Top violinist apologises after making ‘culturally insensitive’ comments about Asian people in Juilliard class

‘I learned something valuable from this,’ Pinchas Zukerman said

<p>Pinchas Zukerman performs at the British Friends’ Of The IPO 80th Anniversary Celebration at Kensington Palace on 28 February, 2016 in London, England. </p>

Pinchas Zukerman performs at the British Friends’ Of The IPO 80th Anniversary Celebration at Kensington Palace on 28 February, 2016 in London, England.

Top violinist Pinchas Zukerman has issued an apology after making “culturally insensitive” comments about Asian people while teaching a masterclass at Juilliard.

Video of the masterclass on Friday had been withheld, with the performing arts school appearing to distance itself from the prominent musician following his offensive remarks, first reported by Violinist.com.

According to the publication, Mr Zukerman made the comments after two sister violinists, both from New York, performed a piece that he described as “almost too perfect”.

“I mean that as a compliment,” he reportedly said, before saying: “Think less about how perfect to play and to play together, and more about phrasing. A little more vinegar – or soy sauce!”

The violinist then went on to say: “Sometimes if you have a question about how to play it, sing it,” before asserting: “I know in Korea, they don’t sing.”

When one of the violinists said she was “not Korean”, but of partial Japanese descent, Mr Zukerman reportedly responded: “In Japan they don’t sing either”.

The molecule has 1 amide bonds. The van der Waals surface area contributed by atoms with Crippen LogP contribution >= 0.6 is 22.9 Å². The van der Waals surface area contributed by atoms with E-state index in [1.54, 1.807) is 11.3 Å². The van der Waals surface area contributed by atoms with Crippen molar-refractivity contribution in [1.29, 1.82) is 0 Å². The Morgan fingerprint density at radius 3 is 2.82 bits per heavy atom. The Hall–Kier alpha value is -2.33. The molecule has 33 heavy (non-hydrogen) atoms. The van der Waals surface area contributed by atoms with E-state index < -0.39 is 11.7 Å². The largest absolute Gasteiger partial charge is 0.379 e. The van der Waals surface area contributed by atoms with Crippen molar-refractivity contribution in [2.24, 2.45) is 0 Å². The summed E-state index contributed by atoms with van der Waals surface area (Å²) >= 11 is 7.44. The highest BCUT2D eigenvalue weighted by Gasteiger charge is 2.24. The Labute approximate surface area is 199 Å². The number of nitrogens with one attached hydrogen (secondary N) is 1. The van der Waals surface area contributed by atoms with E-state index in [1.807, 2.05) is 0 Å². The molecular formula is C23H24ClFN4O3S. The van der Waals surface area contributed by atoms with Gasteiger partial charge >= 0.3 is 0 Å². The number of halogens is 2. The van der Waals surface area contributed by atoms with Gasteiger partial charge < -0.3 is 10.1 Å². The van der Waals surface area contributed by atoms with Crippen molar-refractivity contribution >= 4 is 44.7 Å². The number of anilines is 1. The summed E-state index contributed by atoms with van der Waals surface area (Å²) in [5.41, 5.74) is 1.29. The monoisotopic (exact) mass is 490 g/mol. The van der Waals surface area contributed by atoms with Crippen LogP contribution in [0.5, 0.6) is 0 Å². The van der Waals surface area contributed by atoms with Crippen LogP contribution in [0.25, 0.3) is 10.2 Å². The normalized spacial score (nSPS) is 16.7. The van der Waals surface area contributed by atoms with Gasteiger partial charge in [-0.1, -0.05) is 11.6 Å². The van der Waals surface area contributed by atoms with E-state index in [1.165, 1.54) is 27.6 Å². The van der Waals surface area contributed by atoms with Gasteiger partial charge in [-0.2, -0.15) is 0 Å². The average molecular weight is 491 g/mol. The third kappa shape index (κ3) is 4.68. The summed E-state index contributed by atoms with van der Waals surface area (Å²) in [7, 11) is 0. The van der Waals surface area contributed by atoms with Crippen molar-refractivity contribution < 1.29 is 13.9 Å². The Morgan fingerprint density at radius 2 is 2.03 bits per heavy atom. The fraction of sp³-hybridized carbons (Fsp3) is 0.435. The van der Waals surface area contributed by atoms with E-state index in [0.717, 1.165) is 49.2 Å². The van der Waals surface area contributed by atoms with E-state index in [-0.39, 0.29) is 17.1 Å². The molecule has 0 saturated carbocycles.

He then “mimicked a sing-song vocal style that has been stereotyped as Asian”, according to Violinist.com, before saying: “That is not singing. Violin is not a machine”.

On Monday, the top violinist issued an apology for his comments, The New York Times reported.

“In Friday’s master class, I was trying to communicate something to these two incredibly talented young musicians, but the words I used were culturally insensitive,” he reportedly said, adding “I’m writing to the students personally to apologise.”

“I am sorry that I made anyone uncomfortable. I cannot undo that, but I offer a sincere apology,” he continued.

“I learned something valuable from this, and I will do better in the future,” the violinist added.

Hyeyung Yoon, a violinist who recently founded the Asian Musical Voices of America, told NYT Mr Zukerman’s remarks were representative of thinking that “dehumanises a group of people without actually getting to know who they are”.

“It’s so prevalent in classical music, but also prevalent in the larger society,” she said.

According to the publication, Juilliard appeared to distance itself from Mr Zukerman after the class, referring to him as a guest instructor and asserting that his remarks were not representative of the school’s values.

Violinist.com editor Laurie Niles said the school took the “appropriate course” by not releasing the video.

“This was a virtual event, but if I’m honest, if it had been live I would have stood up and walked out of the hall,” the editor wrote. “Instead I lay down on the couch next to my computer and put my hands over my face as the class continued.”

The Independent has contacted Juilliard for comment.

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